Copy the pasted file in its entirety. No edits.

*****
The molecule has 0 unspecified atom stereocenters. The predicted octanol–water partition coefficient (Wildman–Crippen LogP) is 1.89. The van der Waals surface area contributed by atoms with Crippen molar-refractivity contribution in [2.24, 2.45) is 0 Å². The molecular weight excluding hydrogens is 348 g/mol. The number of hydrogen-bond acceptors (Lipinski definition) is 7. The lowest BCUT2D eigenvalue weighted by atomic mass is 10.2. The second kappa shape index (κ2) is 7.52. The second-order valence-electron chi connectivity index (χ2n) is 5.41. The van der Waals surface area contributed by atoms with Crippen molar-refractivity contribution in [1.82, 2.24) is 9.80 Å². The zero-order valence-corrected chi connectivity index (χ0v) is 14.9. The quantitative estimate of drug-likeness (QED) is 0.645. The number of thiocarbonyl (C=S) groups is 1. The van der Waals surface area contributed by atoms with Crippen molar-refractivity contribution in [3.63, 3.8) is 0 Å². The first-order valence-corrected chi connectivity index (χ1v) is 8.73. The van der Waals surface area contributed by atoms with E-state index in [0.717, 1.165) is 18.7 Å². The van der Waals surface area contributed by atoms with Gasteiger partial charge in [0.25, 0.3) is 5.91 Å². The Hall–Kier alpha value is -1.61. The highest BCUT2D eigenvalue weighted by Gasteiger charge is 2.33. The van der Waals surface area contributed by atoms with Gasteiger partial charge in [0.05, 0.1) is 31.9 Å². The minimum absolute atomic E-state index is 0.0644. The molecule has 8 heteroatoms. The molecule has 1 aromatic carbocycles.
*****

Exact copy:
The molecule has 0 unspecified atom stereocenters. The predicted octanol–water partition coefficient (Wildman–Crippen LogP) is 1.89. The van der Waals surface area contributed by atoms with Crippen molar-refractivity contribution in [2.24, 2.45) is 0 Å². The molecular weight excluding hydrogens is 348 g/mol. The number of hydrogen-bond acceptors (Lipinski definition) is 7. The lowest BCUT2D eigenvalue weighted by atomic mass is 10.2. The second kappa shape index (κ2) is 7.52. The second-order valence-electron chi connectivity index (χ2n) is 5.41. The van der Waals surface area contributed by atoms with Crippen molar-refractivity contribution in [1.82, 2.24) is 9.80 Å². The zero-order valence-corrected chi connectivity index (χ0v) is 14.9. The quantitative estimate of drug-likeness (QED) is 0.645. The number of thiocarbonyl (C=S) groups is 1. The van der Waals surface area contributed by atoms with Crippen molar-refractivity contribution in [3.63, 3.8) is 0 Å². The first-order valence-corrected chi connectivity index (χ1v) is 8.73. The van der Waals surface area contributed by atoms with E-state index in [0.717, 1.165) is 18.7 Å². The van der Waals surface area contributed by atoms with Gasteiger partial charge in [0.25, 0.3) is 5.91 Å². The Hall–Kier alpha value is -1.61. The highest BCUT2D eigenvalue weighted by Gasteiger charge is 2.33. The van der Waals surface area contributed by atoms with Gasteiger partial charge in [0.05, 0.1) is 31.9 Å². The minimum absolute atomic E-state index is 0.0644. The molecule has 8 heteroatoms. The molecule has 1 aromatic carbocycles.